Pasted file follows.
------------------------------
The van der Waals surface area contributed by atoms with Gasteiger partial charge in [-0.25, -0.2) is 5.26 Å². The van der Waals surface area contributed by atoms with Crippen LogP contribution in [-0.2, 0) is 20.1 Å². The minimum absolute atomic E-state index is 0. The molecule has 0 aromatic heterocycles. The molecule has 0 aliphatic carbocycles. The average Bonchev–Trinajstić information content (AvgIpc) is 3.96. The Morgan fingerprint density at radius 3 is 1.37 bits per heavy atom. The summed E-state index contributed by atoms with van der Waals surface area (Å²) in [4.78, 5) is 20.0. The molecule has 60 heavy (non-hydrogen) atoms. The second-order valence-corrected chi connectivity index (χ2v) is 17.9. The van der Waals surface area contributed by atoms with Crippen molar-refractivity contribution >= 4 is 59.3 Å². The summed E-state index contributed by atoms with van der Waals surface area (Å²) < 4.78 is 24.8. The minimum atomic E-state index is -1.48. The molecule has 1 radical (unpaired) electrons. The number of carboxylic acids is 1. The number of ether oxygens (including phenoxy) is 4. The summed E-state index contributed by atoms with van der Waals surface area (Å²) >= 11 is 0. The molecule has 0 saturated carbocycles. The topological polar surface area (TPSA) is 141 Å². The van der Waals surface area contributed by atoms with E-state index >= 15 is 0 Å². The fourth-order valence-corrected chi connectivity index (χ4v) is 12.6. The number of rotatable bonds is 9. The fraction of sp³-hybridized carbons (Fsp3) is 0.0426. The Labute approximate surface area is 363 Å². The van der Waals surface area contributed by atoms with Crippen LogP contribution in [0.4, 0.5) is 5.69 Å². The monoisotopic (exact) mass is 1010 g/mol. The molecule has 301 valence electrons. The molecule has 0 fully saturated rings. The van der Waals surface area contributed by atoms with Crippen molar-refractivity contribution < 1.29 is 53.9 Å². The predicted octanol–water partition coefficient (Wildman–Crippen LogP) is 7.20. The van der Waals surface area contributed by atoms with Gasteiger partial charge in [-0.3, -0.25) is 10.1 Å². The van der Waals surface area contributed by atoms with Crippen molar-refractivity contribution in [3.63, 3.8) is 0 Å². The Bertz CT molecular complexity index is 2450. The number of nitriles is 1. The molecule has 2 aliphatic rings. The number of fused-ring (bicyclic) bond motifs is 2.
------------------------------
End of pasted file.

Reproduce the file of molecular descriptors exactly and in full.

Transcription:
The van der Waals surface area contributed by atoms with Gasteiger partial charge in [-0.25, -0.2) is 5.26 Å². The van der Waals surface area contributed by atoms with Crippen LogP contribution in [-0.2, 0) is 20.1 Å². The minimum absolute atomic E-state index is 0. The molecule has 0 aromatic heterocycles. The molecule has 0 aliphatic carbocycles. The average Bonchev–Trinajstić information content (AvgIpc) is 3.96. The Morgan fingerprint density at radius 3 is 1.37 bits per heavy atom. The summed E-state index contributed by atoms with van der Waals surface area (Å²) in [4.78, 5) is 20.0. The molecule has 60 heavy (non-hydrogen) atoms. The second-order valence-corrected chi connectivity index (χ2v) is 17.9. The van der Waals surface area contributed by atoms with Crippen molar-refractivity contribution >= 4 is 59.3 Å². The summed E-state index contributed by atoms with van der Waals surface area (Å²) < 4.78 is 24.8. The minimum atomic E-state index is -1.48. The molecule has 1 radical (unpaired) electrons. The number of carboxylic acids is 1. The number of ether oxygens (including phenoxy) is 4. The summed E-state index contributed by atoms with van der Waals surface area (Å²) >= 11 is 0. The molecule has 0 saturated carbocycles. The topological polar surface area (TPSA) is 141 Å². The van der Waals surface area contributed by atoms with E-state index >= 15 is 0 Å². The fourth-order valence-corrected chi connectivity index (χ4v) is 12.6. The number of rotatable bonds is 9. The fraction of sp³-hybridized carbons (Fsp3) is 0.0426. The Labute approximate surface area is 363 Å². The van der Waals surface area contributed by atoms with Crippen LogP contribution in [0.4, 0.5) is 5.69 Å². The monoisotopic (exact) mass is 1010 g/mol. The molecule has 301 valence electrons. The molecule has 0 fully saturated rings. The van der Waals surface area contributed by atoms with Crippen molar-refractivity contribution < 1.29 is 53.9 Å². The predicted octanol–water partition coefficient (Wildman–Crippen LogP) is 7.20. The van der Waals surface area contributed by atoms with Gasteiger partial charge in [-0.3, -0.25) is 10.1 Å². The van der Waals surface area contributed by atoms with Crippen molar-refractivity contribution in [3.63, 3.8) is 0 Å². The Bertz CT molecular complexity index is 2450. The number of nitriles is 1. The molecule has 2 aliphatic rings. The number of fused-ring (bicyclic) bond motifs is 2.